Terpenes, what they are and why they are so important

Terpenes, what they are and why they are so important

When we observe a Cannabis plant, one of the first things striking us probably is the scent; this due to terpenes, generating its distinctive aroma.

Terpenes are biomolecules with the quality of conferring odors and flavours to plants. In nature, there are over three thousand terpenes present in several plant species.

The same glands that produce CBD and THC produce terpenes.

Terpenes are used as a defense mechanism by the cannabis plants, using their pungent aroma to ward off insects and infestation.

Although people often think of terpenes as responsible for the flavor and fragrance of a marijuana strain, they are much more than this.

Yes, they are the reason that our senses can tell one strain of cannabis from another, but these versatile compounds play a much bigger part in the cannabis plant lifecycle.

Before we cover this, let’s discuss the terpene molecules function within the cannabis plant.

Terpenes are not exclusive to cannabis and can be found in almost all fruits, plants and vegetables. They are also found in some animal species, although this is very rare.

 

Terpenes in cannabis

Terpenes in Cannabis

In cannabis, they serve multiple purposes at once. They work as a natural defense system, defending the plant against bacteria, pests, prey, and all other types of invasion that could be harmful. They also work as a primordial sunscreen, protecting the plant’s buds from harmful UV rays. 

Similar to their chemical cousins the cannabinoids, terpenes are more prevalent in the flowers of the female cannabis plant. The flowers are actually the most important part of the cannabis plant, not just for us humans, but for the plant itself, as this is the are where the seeds appear after pollination is complete.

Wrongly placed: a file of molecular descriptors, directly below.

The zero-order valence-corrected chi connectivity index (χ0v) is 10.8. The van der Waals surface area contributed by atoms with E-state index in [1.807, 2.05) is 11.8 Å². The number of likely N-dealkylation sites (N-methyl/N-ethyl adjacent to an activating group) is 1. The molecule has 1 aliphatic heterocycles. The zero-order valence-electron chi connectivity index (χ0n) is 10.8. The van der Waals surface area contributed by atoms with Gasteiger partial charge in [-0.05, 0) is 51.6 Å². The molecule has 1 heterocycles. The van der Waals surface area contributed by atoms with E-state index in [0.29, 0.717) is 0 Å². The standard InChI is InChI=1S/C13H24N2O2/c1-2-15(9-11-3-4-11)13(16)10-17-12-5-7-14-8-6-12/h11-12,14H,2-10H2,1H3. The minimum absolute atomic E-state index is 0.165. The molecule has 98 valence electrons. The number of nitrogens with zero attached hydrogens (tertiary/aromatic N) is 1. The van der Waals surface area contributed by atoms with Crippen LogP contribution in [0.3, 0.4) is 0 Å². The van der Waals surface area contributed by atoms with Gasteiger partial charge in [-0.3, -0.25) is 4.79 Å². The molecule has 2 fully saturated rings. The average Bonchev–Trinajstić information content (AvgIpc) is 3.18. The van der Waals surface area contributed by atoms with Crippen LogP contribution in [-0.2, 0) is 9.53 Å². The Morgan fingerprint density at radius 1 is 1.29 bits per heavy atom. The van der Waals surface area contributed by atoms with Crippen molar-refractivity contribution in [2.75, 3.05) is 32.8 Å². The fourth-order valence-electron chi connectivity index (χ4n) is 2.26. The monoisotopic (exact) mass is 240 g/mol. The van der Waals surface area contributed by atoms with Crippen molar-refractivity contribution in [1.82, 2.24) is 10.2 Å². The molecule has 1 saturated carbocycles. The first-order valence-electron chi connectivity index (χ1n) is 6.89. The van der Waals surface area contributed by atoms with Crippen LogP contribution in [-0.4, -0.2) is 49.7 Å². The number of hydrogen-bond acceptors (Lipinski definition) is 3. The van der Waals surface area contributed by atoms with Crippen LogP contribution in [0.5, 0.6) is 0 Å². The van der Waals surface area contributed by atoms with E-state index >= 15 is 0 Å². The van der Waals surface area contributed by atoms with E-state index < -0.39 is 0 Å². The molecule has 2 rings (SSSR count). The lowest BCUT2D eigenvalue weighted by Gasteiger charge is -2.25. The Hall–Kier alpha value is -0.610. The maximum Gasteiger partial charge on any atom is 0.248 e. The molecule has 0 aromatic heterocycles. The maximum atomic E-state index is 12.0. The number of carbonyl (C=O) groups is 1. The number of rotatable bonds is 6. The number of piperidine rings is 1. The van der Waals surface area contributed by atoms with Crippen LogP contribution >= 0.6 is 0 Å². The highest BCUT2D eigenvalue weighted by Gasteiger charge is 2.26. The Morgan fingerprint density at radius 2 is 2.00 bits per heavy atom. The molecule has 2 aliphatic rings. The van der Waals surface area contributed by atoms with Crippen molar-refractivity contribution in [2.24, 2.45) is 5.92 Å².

There is a huge variety of terpenes, with over a hundred that have been discovered so far, many of which can be found present in marijuana.

Terpenes can be present in many different plants, because of this, some cannabis strains taste similar to fruits, berries, citrus, or even pine.

Myrcene is the terpene responsible for the pungent smell that we associate with all varieties of weed, a fragrance admired by many.

Myrcene is actually unique to the cannabis plant and hasn’t been found in no other species.

When choosing a strain of cannabis, terpene profiles should be carefully considered. Some work wonders for pain, others relieve inflammation. For example, Linalool is
fantastic at reducing the symptoms associated with arthritis.

Limonene, is present in many citrus fruits. Therefore the strains containing this terpene emit a citrusy aroma. Caryophyllene is part of many green vegetables, and spices such as rosemary and oregano.



How Terpenes Work With CBD and THC

As well as offering therapeutic properties themselves, terpenes work very well when combined with cannabinoids. This occurrence has been labeled the ‘Entourage Effect’ throughout the scientific community.

In layman’s terms, terpenes speed up the time it takes for cannabinoids to enter our bloodstream. Linalool, as an example, changes how our neurotransmitters react to cannabinoids. This creates both sedative and anxiolytic sensations.

Another great example of the ‘entourage effect’ at work is the way it affects CBD, (with the help of terpenes), lessening the long-term memory loss associated with THC, and helping to diminish the psycho-activity of THC overall.